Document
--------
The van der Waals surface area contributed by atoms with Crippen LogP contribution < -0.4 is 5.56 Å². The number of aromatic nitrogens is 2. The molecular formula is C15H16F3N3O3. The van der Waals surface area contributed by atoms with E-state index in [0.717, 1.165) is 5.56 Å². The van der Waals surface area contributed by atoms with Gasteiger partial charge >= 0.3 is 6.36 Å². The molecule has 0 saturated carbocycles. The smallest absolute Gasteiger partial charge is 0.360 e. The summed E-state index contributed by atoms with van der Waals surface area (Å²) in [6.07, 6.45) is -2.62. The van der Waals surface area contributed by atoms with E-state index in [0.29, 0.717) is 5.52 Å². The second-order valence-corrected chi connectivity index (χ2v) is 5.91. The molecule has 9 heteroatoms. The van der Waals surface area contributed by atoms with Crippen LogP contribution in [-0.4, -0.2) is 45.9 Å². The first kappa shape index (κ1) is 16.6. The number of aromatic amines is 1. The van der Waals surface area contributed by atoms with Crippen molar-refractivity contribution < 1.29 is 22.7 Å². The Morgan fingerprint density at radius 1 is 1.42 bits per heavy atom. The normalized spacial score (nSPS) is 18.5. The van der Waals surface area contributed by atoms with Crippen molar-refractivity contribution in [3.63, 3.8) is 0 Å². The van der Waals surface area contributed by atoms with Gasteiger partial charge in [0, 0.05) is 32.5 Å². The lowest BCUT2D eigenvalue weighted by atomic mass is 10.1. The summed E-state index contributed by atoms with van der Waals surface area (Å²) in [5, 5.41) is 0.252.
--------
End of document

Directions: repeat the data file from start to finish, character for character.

The van der Waals surface area contributed by atoms with Crippen LogP contribution < -0.4 is 5.56 Å². The number of aromatic nitrogens is 2. The molecular formula is C15H16F3N3O3. The van der Waals surface area contributed by atoms with E-state index in [0.717, 1.165) is 5.56 Å². The van der Waals surface area contributed by atoms with Gasteiger partial charge >= 0.3 is 6.36 Å². The molecule has 0 saturated carbocycles. The smallest absolute Gasteiger partial charge is 0.360 e. The summed E-state index contributed by atoms with van der Waals surface area (Å²) in [6.07, 6.45) is -2.62. The van der Waals surface area contributed by atoms with E-state index in [0.29, 0.717) is 5.52 Å². The second-order valence-corrected chi connectivity index (χ2v) is 5.91. The molecule has 9 heteroatoms. The van der Waals surface area contributed by atoms with Crippen LogP contribution in [-0.4, -0.2) is 45.9 Å². The first kappa shape index (κ1) is 16.6. The number of aromatic amines is 1. The van der Waals surface area contributed by atoms with Crippen molar-refractivity contribution < 1.29 is 22.7 Å². The Morgan fingerprint density at radius 1 is 1.42 bits per heavy atom. The normalized spacial score (nSPS) is 18.5. The van der Waals surface area contributed by atoms with Crippen molar-refractivity contribution in [3.63, 3.8) is 0 Å². The van der Waals surface area contributed by atoms with Gasteiger partial charge in [0, 0.05) is 32.5 Å². The lowest BCUT2D eigenvalue weighted by atomic mass is 10.1. The summed E-state index contributed by atoms with van der Waals surface area (Å²) in [5, 5.41) is 0.252.